Can Fort Worth residents succeed in banning red-light cameras in their city?
In January, a team of grassroots activists began circulating a petition to put a red-light camera ban to a citywide vote. Their task: collect 20,000 petition signatures from Fort Worth registered voters in six months.
It’s a monumental effort, the activists’ organizer Kelly Canon acknowledges. But if anyone can make it happen, Canon can.
Just a few years ago, Canon led a successful effort to banish red-light ticketing cameras from her home city of Arlington. Activists there used a provision of state law that lets citizens petition their city to hold an election to amend its charter. Volunteers gathered 11,405 signatures on their petition — nearly 2,000 more than the number required to force a city charter election — and in May of 2015, Arlington voters overwhelmingly approved a red-light camera ban with 60 percent of the vote.
Canon is using the same petition strategy now. But she says the effort to collect signatures in Fort Worth has fallen behind schedule. Canon told Texas Scorecard that her team needs help to push the petition drive over the finish line.
A petition to amend a city charter must be signed by five percent or 20,000 of the city’s registered voters. Canon’s team hopes to collect 25,000 petition signatures by July 3. Once the city certifies the petition, city council will place the proposed charter amendment on the November 6 ballot:
“The City of Fort Worth shall not use photographic traffic signal enforcement systems to civilly, criminally, or administratively enforce any state law or City Ordinance against the owner or operator of a vehicle operated in violation of a traffic control signal… nor shall it collect any money from any recipient of a Notice of Violation issued, in whole or in part, in connection with the use of a photographic traffic signal enforcement system.”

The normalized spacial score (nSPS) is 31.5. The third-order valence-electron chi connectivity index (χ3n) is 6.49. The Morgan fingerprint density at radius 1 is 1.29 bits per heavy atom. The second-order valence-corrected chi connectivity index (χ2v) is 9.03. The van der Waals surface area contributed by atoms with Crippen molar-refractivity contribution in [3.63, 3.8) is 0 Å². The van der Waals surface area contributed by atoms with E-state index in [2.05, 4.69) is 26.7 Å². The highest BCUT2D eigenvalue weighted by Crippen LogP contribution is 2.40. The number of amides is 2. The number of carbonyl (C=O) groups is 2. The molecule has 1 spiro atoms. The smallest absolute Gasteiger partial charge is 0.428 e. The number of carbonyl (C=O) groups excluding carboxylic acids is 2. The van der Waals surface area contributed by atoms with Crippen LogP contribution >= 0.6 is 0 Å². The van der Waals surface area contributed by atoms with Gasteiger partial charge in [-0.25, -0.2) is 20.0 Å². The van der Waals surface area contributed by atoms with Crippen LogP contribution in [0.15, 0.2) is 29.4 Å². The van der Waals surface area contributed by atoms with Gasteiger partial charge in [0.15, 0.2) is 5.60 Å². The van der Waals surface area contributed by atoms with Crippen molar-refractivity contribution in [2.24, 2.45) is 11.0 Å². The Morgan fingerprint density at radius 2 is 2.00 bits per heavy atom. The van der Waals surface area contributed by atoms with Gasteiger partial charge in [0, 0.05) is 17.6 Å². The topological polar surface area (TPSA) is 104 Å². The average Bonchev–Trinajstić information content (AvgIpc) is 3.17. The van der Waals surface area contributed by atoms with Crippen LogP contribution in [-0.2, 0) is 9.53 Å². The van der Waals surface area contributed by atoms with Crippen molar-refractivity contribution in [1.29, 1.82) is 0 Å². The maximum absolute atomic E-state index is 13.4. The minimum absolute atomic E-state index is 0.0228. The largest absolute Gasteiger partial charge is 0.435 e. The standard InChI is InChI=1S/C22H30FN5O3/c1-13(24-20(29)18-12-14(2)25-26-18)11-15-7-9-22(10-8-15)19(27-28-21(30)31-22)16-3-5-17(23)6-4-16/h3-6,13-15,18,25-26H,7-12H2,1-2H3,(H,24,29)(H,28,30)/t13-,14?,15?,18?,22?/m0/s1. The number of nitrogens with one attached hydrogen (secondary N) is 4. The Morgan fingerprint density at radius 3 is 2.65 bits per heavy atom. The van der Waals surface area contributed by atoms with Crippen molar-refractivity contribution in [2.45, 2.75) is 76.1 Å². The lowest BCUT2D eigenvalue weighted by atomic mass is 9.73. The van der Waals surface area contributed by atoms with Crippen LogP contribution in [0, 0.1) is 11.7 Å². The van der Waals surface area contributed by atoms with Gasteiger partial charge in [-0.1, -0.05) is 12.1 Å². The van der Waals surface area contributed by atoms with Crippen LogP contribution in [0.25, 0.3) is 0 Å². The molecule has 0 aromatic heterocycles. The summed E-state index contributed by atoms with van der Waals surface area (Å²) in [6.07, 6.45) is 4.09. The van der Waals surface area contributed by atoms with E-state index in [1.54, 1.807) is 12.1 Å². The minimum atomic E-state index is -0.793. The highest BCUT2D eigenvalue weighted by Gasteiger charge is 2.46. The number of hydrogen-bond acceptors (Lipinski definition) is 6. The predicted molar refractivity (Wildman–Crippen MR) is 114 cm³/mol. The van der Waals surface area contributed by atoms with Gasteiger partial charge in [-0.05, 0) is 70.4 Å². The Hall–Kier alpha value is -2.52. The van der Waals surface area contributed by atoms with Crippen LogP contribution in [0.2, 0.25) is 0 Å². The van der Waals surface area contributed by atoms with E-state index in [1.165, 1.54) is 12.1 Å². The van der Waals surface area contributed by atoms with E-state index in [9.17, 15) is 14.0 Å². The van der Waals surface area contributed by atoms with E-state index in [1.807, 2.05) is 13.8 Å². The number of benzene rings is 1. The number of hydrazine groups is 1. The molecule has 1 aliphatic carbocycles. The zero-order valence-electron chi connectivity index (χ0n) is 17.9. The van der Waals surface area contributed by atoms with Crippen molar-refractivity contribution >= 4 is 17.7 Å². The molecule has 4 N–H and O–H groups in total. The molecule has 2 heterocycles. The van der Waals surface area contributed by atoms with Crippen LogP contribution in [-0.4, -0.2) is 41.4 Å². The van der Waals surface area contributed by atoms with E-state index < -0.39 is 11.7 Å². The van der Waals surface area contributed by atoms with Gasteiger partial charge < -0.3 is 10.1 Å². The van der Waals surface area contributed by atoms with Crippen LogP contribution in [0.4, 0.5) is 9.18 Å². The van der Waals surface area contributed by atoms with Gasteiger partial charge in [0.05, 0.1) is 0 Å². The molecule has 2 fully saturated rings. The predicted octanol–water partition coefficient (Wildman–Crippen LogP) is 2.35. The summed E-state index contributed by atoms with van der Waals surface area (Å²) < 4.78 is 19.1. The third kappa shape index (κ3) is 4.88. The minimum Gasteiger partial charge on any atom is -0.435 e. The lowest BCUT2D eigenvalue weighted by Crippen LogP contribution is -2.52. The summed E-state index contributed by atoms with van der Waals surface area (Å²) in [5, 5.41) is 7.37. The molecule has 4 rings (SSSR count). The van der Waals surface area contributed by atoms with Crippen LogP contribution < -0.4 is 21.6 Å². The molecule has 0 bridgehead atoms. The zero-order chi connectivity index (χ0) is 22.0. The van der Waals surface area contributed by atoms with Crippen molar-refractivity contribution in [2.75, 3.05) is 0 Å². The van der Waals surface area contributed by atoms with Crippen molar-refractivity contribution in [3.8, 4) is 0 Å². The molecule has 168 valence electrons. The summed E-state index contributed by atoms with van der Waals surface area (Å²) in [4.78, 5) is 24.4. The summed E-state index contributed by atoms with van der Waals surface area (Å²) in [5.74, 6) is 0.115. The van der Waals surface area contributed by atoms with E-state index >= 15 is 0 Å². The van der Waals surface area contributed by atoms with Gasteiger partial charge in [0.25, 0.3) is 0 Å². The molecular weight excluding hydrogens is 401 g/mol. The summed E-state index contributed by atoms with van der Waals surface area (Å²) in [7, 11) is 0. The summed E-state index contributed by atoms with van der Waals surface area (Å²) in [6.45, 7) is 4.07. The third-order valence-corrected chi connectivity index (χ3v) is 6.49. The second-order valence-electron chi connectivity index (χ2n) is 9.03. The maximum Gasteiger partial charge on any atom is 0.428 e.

The challenge now is to get enough petition signatures in time to put the measure on the ballot this year. Then it will be in the hands of Fort Worth voters.
“Once it’s on the ballot, it’s easy,” says Canon. “People either vote for or against the cameras — and usually they vote against them.”
Fort Worth is one of about 50 cities across Texas currently operating red-light ticketing cameras, with 58 installed at 44 intersections across the city. City officials say the cameras reduce accidents, but opponents say they are more about generating revenue than safety.
Red-light cameras generate an estimated $100 million a year for Texas cities. Fort Worth has raked in more than $60 million in revenue from the cameras since state law allowed them starting in 2008 — more than any other municipality in the state.
Conservative activists and lawmakers also argue that photo-enforced traffic citations violate drivers’ due process rights. Cities don’t have to prove who was driving ticketed cars, and drivers aren’t able to fight charges in front of a jury.
A years-long legal challenge to red-light ticketing cameras is currently headed to the Texas Supreme Court.
Ultimately, though, opponents like Canon want the legislature to enact a statewide ban on the cameras.
“During the past three legislative sessions, we were met with several road blocks due to poor House leadership, which thankfully will not be there next year,” Canon said. “It gives us hope.”
State Sen. Don Huffines (R–Dallas), who co-authored a ban bill last session, says he plans to introduce new legislation in 2019 to ban all red-light cameras. Canon expects her State Rep. Tony Tinderholt (R–Arlington) to author a statewide ban bill next year as well.
“This is my ultimate wish — to ban red-light cameras across Texas,” she added. “You fight until you finish!”
For now, that fight is focused on Fort Worth. In six weeks, the question of whether residents can succeed in banning the city’s red-light cameras this year will be answered.
Anyone wishing to help with the Fort Worth petition drive can connect with organizers via the FT WORTH – Ban Red-Light Cameras Facebook group.